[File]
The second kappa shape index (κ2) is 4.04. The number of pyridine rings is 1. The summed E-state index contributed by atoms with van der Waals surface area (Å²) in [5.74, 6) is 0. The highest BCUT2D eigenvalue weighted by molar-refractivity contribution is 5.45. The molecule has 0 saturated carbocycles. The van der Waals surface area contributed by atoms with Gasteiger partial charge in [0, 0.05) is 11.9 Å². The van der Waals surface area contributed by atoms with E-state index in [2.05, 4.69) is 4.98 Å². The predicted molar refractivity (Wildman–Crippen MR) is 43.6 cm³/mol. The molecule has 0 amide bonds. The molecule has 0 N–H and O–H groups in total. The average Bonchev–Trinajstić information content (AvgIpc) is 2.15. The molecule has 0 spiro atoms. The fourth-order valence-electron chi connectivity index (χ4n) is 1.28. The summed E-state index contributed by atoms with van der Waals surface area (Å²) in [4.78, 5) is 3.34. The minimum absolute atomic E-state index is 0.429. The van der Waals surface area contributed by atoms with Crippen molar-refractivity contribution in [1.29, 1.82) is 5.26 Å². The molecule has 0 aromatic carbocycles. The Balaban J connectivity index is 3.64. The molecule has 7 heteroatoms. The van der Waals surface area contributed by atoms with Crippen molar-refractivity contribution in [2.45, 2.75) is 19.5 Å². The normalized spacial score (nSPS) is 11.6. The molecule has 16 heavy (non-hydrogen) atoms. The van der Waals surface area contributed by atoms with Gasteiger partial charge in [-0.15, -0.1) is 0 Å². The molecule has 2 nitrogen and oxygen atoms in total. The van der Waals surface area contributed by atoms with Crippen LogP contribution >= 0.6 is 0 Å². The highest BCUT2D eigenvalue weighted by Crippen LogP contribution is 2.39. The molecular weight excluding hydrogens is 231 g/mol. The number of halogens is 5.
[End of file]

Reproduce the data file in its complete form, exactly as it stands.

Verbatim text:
The second kappa shape index (κ2) is 4.04. The number of pyridine rings is 1. The summed E-state index contributed by atoms with van der Waals surface area (Å²) in [5.74, 6) is 0. The highest BCUT2D eigenvalue weighted by molar-refractivity contribution is 5.45. The molecule has 0 saturated carbocycles. The van der Waals surface area contributed by atoms with Gasteiger partial charge in [0, 0.05) is 11.9 Å². The van der Waals surface area contributed by atoms with E-state index in [2.05, 4.69) is 4.98 Å². The predicted molar refractivity (Wildman–Crippen MR) is 43.6 cm³/mol. The molecule has 0 amide bonds. The molecule has 0 N–H and O–H groups in total. The average Bonchev–Trinajstić information content (AvgIpc) is 2.15. The molecule has 0 spiro atoms. The fourth-order valence-electron chi connectivity index (χ4n) is 1.28. The summed E-state index contributed by atoms with van der Waals surface area (Å²) in [4.78, 5) is 3.34. The minimum absolute atomic E-state index is 0.429. The van der Waals surface area contributed by atoms with Crippen molar-refractivity contribution in [1.29, 1.82) is 5.26 Å². The molecule has 0 aromatic carbocycles. The Balaban J connectivity index is 3.64. The molecule has 7 heteroatoms. The van der Waals surface area contributed by atoms with Crippen molar-refractivity contribution in [2.45, 2.75) is 19.5 Å². The normalized spacial score (nSPS) is 11.6. The molecule has 16 heavy (non-hydrogen) atoms. The van der Waals surface area contributed by atoms with Gasteiger partial charge in [-0.15, -0.1) is 0 Å². The molecule has 2 nitrogen and oxygen atoms in total. The van der Waals surface area contributed by atoms with Crippen LogP contribution >= 0.6 is 0 Å². The highest BCUT2D eigenvalue weighted by Crippen LogP contribution is 2.39. The molecular weight excluding hydrogens is 231 g/mol. The number of halogens is 5.